All Commentary
Sunday, December 1, 1985

Catholic Social Teaching and the Q.S. Economy: A Hayekian Critique

William S. Kern is Assistant Professor of Economics at Franklin and Marshall College, Lancaster, Pennsylvania.

In October of 1985 the National Conference of Catholic Bishops released a new draft of their “Pastoral On Catholic Social Teaching and the U.S. Economy.” The Bishops seek to demonstrate, via a review of Biblical teachings, that certain ethical norms of economic life exist to which all men should adhere. As a result of their review of scripture, the Bishops conclude that a reorganization of the American economy is justified based upon the moral values of “social justice” and “economic rights.” The reorganization would rely much more heavily than at present upon the techniques of economic planning and state intervention.

The social thought of Austrian economist and social philosopher Friedrich A. Hayek provides us with a basis from which to evaluate the position taken by the Church on these matters. The recent work of Hayek has centered upon an elaboration of the ethical principles of the market economy and a free society. In one of his earliest essays on the morals of a free society Hayek stressed the symbiotic relationship between morality and freedom. He wrote that “It is an old discovery that morals and moral values will only grow in an environment of freedom, and that, in general, moral standards of people and classes are high only where they have long enjoyed freedom.” (1967, p. 23) At the same time he points out that the presence of certain moral values is a prerequisite for a free society. “We can add to this that only societies which hold moral values similar to our own have survived as free societies.” (1967, p. 23)

Among the requisite moral values, Hayek regards two as indispensable to a free society: “the belief in individual responsibility and the approval as just of an arrangement by which material rewards are made to correspond to the values which a person’s services have to his fellows; not to the esteem in which he is held as a person for his moral merit.” (1967, p. 232) It is one of the merits of the market that it accomplishes the latter of these states of affairs.

Morality and Freedom

Hayek also clearly recognized that while moral convictions are necessary for a free society to exist, not all moral principles are consistent with a free society. It might even be the case, paradoxically, that freedom may lead to the growth of values which are incompatible with the preservation of a free society and a market economy. (p. 230) Furthermore, in his view it was in large part because of the rejection of certain moral principles that a free society became possible, often in opposition to religious teachings:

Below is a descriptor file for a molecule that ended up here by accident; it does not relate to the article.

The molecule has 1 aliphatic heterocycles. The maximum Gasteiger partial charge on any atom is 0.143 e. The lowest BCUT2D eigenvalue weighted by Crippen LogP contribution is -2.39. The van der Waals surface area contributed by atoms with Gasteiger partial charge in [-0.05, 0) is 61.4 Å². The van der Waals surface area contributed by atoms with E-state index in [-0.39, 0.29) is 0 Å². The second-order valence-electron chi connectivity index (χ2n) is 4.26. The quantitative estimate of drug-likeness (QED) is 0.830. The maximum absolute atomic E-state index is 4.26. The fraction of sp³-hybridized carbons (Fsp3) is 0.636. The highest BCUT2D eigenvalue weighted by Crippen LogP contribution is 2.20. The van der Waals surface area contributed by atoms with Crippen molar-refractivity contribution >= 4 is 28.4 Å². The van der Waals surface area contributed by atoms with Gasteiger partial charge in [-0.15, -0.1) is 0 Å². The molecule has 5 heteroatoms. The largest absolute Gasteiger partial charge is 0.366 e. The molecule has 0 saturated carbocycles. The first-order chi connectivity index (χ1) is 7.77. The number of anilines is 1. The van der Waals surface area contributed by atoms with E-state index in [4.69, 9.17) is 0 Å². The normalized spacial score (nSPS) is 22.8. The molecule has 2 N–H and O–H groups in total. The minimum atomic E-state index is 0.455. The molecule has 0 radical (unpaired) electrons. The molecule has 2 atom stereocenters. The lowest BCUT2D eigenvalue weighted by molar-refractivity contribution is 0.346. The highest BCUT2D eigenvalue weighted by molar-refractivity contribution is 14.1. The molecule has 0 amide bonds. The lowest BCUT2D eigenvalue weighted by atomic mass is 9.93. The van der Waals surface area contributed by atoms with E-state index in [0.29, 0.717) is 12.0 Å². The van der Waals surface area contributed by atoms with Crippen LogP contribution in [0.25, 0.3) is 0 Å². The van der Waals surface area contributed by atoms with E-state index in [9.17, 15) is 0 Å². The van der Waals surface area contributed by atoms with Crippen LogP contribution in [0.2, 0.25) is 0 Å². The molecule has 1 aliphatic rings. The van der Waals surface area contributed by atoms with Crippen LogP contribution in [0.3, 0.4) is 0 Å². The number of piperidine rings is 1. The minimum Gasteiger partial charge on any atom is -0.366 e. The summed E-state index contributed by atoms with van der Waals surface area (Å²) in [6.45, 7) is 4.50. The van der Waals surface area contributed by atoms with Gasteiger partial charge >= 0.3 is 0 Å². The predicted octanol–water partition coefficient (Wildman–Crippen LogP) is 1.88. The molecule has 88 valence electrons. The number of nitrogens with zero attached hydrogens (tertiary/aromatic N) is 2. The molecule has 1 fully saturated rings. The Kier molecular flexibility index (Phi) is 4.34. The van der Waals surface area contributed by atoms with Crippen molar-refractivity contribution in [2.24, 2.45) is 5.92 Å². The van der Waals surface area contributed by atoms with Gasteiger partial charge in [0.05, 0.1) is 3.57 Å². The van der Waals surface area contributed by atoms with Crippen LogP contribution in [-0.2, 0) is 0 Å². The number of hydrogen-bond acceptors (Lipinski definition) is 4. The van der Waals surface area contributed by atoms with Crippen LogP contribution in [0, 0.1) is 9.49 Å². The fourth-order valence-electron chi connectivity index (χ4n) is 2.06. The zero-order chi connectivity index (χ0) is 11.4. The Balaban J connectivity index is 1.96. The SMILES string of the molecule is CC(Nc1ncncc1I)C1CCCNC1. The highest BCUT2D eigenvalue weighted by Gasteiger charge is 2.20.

Religious prophets and ethical philosophers have of course been mostly reactionaries, defending the old against the new principles. Indeed, in most parts of the world the development of an open market economy has long been prevented by those very morals preached by prophets and philosophers, even before governmental measures did the same. We must admit that modern civilization has become possible largely by the disregard of those indignant moralists. (1979, p. 165)

In his most recent work, Hayek has emphasized that the concepts of “social justice” and “economic rights” are among those that are incompatible with freedom.

Hayek accepts the idea that government has a legitimate role to play in protecting the destitute by securing some minimum standard of living for those unable to support themselves in the market. Unfortunately, the concept of social justice has never been nor is it likely to be restricted to this limited definition in actual practice. Because the concept is so ill defined it imposes no limits on the claims which can be made under this banner. In practice the concept of social justice is likely to become “a mere pretext for claims for privileges by special interests.” (1976, p. 140) Though the idea may have been intended only to apply to the most unfortunate, the concept has since been adopted by other groups who do not get as much as they think they deserve or groups that feel threatened in their present positions. By the measures it takes, government “will produce opinions and set standards which will force it to continue on the course on which it has embarked.” (p. 143) The result is that “every single act of this kind will give rise to demands by others to be treated on the same principle: and these demands can be satisfied only if all incomes are thus allocated”-in effect, eliminating the market as a distribution mechanism. (p. 142)